Schwarz: Public Financing of Races: If It Can Make It There …
The Supreme Court just opened the door to torrents of corporate (and union) money designed to influence elections. What to do? Among the answers now being discussed is public financing for candidates, in particular a version of public funding that would provide matching funds for small contributions. Such a system would encourage candidates to seek small contributions from large numbers of donors rather than dialing for special interest dollars.
Such a system can work. How do we know this? It is the law in New York City, where it has been in effect for two decades. This version of small-donor public funding has boosted competitiveness, spurred grass-roots campaigning and curbed special interest influence.
New York City instituted its system in 1989, after a series of lurid and debilitating scandals involving big money. I administered the system as chairman of the city’s Campaign Finance Board for five years. (A predecessor commissioner on the board was a young lawyer named Sonia Sotomayor.) Under New York’s plan, local donations of up to $175 are matched on a 6-1 basis. This has the added benefit of getting more citizens involved in elections.
Experience taught us that the key to a successful matching-fund system was to use it to supercharge small giving. Originally, the city’s matching-fund system provided a 1-1 match for $1,000, a system similar to the matching funds now used in presidential primary races. Then it was changed to 4-1 for $250. This successful approach pointed to more improvements. Most recently, during my tenure, it became 6-1 for $175.
Higher matches on lower donations have a dramatic effect. More and more citizens who have never thought of giving money to campaigns are drawn into the system. Candidates have an incentive to spend time — precious fundraising time, if you will — with voters. Grass-roots organizing and fundraising converged, as candidates for office focused on living room conversations, coffee klatches and small gatherings. After all, even a $100 gift adds up to $700 — real money for a candidate, even in the most expensive city in the country. And research shows that when people are asked to help, they are more likely to vote.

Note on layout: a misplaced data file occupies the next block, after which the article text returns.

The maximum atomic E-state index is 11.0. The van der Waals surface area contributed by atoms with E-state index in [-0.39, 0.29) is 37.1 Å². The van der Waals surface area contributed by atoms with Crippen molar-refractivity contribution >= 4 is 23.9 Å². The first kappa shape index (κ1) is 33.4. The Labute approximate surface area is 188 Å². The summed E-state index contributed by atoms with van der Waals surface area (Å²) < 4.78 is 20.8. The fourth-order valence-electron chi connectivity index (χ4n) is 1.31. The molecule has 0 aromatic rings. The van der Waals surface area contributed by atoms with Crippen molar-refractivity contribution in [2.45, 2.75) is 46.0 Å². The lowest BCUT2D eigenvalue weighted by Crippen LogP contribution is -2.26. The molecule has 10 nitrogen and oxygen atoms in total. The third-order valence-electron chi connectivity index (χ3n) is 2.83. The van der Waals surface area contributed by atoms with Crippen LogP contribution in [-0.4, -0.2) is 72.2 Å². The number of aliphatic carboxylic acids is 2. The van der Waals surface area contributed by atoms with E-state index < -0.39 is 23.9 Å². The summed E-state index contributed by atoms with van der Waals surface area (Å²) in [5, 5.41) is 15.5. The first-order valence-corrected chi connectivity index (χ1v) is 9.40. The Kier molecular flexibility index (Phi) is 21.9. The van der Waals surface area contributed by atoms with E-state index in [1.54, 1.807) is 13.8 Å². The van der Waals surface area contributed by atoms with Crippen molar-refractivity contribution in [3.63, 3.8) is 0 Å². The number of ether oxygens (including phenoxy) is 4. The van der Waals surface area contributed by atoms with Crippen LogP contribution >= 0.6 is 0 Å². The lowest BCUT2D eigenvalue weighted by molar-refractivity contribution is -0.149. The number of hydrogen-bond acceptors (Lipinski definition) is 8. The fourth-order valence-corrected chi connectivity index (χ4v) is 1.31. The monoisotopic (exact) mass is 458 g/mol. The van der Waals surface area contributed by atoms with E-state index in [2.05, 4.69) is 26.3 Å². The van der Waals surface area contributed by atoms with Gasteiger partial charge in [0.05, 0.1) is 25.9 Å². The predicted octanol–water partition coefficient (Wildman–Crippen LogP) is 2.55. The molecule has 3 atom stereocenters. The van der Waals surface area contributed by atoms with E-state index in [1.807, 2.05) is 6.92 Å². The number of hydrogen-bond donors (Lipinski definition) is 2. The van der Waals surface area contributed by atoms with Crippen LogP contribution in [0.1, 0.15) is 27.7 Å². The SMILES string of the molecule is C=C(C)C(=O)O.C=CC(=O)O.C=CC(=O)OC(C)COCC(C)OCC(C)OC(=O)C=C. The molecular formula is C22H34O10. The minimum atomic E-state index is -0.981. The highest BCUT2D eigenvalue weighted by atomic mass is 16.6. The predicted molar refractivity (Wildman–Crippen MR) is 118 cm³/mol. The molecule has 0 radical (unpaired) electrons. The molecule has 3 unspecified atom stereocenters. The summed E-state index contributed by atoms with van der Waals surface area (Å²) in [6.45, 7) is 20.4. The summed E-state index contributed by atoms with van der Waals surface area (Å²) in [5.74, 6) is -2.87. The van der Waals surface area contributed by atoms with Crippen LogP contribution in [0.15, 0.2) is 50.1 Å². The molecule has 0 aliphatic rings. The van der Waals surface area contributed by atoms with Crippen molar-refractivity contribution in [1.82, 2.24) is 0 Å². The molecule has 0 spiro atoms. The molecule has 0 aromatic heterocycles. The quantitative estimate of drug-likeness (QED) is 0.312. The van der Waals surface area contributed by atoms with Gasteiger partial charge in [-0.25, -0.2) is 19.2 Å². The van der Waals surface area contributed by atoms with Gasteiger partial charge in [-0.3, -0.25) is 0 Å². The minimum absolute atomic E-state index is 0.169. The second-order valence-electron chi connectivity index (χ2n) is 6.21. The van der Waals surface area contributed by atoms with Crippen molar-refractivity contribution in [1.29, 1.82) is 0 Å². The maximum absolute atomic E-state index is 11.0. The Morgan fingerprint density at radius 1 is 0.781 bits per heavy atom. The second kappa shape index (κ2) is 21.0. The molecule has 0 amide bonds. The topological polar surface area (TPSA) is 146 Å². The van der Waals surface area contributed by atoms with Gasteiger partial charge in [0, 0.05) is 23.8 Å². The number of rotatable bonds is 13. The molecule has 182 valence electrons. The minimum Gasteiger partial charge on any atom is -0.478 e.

Candidates greatly prefer this system. When I was in court defending the small donor public funding system from legal challenge, we introduced 24 affidavits from candidates running under the system. The candidates came from both parties and all five boroughs. Invariably, they found that it improved their lives, increased their attention to issues as opposed to dialing for dollars and damped down special interest influence.
Of course, the system has not solved all problems. Even though the vast majority of candidates for citywide office and City Council participate, our most prominent officeholder did not: Mayor Michael Bloomberg (I) has spent a total of about $300 million on his three races. Candidates still must raise funds, and, of course, special interests still are eager to give. But the pace and level of fundraising plainly is less than it would be. And the system, together with voluntary spending limits and term limits, has boosted competitiveness: For example, this past year, five incumbent council members lost their seats.
Such an approach can be combined with other reforms. For example, the Fair Elections Now Act, introduced by Sen. Dick Durbin (D-Ill.) and Rep. John Larson (D-Conn.), combines matching funds with outright government grants to eligible candidates. And other remedies to the Citizens United Supreme Court decision may make sense, including measures to ban companies with government contracts from spending on candidate elections.
When President Barack Obama responded to the Citizens United decision, he pledged to work with Congress to boost the power of small contributions. This is heartening news. Of course, the Obama campaign showed the energizing potential when millions of small donors band together to support a candidate. Multiple matching funds could turbo-charge this heartening trend and spread the small-donor phenomenon to Congress. And we have two decades of experience to show it works. As we sometimes say in New York City, “If it can make it here, it can make it anywhere— — even in Washington, D.C.
Frederick A.O. Schwarz Jr. was chairman of the New York City Campaign Finance Board from 2003 to 2008. He is now chief counsel of the Brennan Center for Justice at the New York University School of Law.